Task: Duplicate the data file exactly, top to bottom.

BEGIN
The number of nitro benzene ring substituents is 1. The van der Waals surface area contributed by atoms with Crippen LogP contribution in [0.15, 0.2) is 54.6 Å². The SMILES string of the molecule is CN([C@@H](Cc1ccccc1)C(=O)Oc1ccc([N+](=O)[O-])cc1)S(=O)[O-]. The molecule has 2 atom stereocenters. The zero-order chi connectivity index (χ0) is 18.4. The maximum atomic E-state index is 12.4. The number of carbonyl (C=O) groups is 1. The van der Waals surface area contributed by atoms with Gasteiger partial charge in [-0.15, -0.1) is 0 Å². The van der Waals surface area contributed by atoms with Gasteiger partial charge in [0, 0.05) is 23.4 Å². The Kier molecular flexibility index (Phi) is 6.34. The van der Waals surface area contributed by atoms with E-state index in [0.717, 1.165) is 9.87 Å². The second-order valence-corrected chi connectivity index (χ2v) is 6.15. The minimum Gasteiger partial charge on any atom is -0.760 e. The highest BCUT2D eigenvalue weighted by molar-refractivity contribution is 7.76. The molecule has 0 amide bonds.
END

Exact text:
The number of nitro benzene ring substituents is 1. The van der Waals surface area contributed by atoms with Crippen LogP contribution in [0.15, 0.2) is 54.6 Å². The SMILES string of the molecule is CN([C@@H](Cc1ccccc1)C(=O)Oc1ccc([N+](=O)[O-])cc1)S(=O)[O-]. The molecule has 2 atom stereocenters. The zero-order chi connectivity index (χ0) is 18.4. The maximum atomic E-state index is 12.4. The number of carbonyl (C=O) groups is 1. The van der Waals surface area contributed by atoms with Gasteiger partial charge in [-0.15, -0.1) is 0 Å². The van der Waals surface area contributed by atoms with Gasteiger partial charge in [0, 0.05) is 23.4 Å². The Kier molecular flexibility index (Phi) is 6.34. The van der Waals surface area contributed by atoms with E-state index in [0.717, 1.165) is 9.87 Å². The second-order valence-corrected chi connectivity index (χ2v) is 6.15. The minimum Gasteiger partial charge on any atom is -0.760 e. The highest BCUT2D eigenvalue weighted by molar-refractivity contribution is 7.76. The molecule has 0 amide bonds.